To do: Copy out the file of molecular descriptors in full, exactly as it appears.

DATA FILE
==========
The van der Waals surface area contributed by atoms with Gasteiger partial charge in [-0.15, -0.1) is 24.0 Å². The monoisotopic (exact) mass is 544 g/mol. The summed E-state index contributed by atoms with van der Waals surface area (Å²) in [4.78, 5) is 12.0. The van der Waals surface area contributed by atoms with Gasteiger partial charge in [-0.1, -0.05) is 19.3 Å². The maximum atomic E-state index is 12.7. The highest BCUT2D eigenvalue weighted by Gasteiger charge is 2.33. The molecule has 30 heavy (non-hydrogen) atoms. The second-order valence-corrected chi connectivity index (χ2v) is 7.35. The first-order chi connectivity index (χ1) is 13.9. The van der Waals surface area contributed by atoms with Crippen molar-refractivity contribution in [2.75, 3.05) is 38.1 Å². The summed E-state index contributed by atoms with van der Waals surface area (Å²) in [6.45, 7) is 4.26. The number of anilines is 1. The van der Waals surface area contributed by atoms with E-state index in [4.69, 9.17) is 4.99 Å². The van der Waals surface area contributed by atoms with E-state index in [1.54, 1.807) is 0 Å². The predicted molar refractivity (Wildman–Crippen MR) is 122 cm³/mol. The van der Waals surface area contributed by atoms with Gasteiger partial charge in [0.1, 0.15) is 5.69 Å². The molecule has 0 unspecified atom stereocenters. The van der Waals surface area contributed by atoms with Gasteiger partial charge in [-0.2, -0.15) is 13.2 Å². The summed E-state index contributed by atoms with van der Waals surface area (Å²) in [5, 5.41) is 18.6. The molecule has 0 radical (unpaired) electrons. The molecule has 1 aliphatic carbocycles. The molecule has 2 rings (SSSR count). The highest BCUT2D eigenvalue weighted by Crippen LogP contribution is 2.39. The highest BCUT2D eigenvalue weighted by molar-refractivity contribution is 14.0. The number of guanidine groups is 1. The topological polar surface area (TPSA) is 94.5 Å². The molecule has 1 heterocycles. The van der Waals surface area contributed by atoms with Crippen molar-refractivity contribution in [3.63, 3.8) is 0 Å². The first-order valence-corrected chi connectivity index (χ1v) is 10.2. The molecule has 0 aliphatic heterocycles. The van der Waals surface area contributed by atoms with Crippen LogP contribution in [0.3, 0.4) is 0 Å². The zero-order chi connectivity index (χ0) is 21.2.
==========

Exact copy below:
The van der Waals surface area contributed by atoms with Gasteiger partial charge in [-0.15, -0.1) is 24.0 Å². The monoisotopic (exact) mass is 544 g/mol. The summed E-state index contributed by atoms with van der Waals surface area (Å²) in [4.78, 5) is 12.0. The van der Waals surface area contributed by atoms with Gasteiger partial charge in [-0.1, -0.05) is 19.3 Å². The maximum atomic E-state index is 12.7. The highest BCUT2D eigenvalue weighted by Gasteiger charge is 2.33. The molecule has 30 heavy (non-hydrogen) atoms. The second-order valence-corrected chi connectivity index (χ2v) is 7.35. The first-order chi connectivity index (χ1) is 13.9. The van der Waals surface area contributed by atoms with Crippen molar-refractivity contribution in [2.75, 3.05) is 38.1 Å². The summed E-state index contributed by atoms with van der Waals surface area (Å²) in [6.45, 7) is 4.26. The number of anilines is 1. The van der Waals surface area contributed by atoms with E-state index in [4.69, 9.17) is 4.99 Å². The van der Waals surface area contributed by atoms with E-state index in [1.54, 1.807) is 0 Å². The predicted molar refractivity (Wildman–Crippen MR) is 122 cm³/mol. The van der Waals surface area contributed by atoms with Gasteiger partial charge in [0.1, 0.15) is 5.69 Å². The molecule has 0 unspecified atom stereocenters. The van der Waals surface area contributed by atoms with Gasteiger partial charge in [-0.2, -0.15) is 13.2 Å². The summed E-state index contributed by atoms with van der Waals surface area (Å²) in [5, 5.41) is 18.6. The molecule has 0 radical (unpaired) electrons. The molecule has 1 aliphatic carbocycles. The molecule has 2 rings (SSSR count). The highest BCUT2D eigenvalue weighted by Crippen LogP contribution is 2.39. The highest BCUT2D eigenvalue weighted by molar-refractivity contribution is 14.0. The number of guanidine groups is 1. The topological polar surface area (TPSA) is 94.5 Å². The molecule has 1 heterocycles. The van der Waals surface area contributed by atoms with Crippen molar-refractivity contribution in [3.63, 3.8) is 0 Å². The first-order valence-corrected chi connectivity index (χ1v) is 10.2. The molecule has 0 aliphatic heterocycles. The van der Waals surface area contributed by atoms with Crippen LogP contribution in [0.3, 0.4) is 0 Å². The zero-order chi connectivity index (χ0) is 21.2.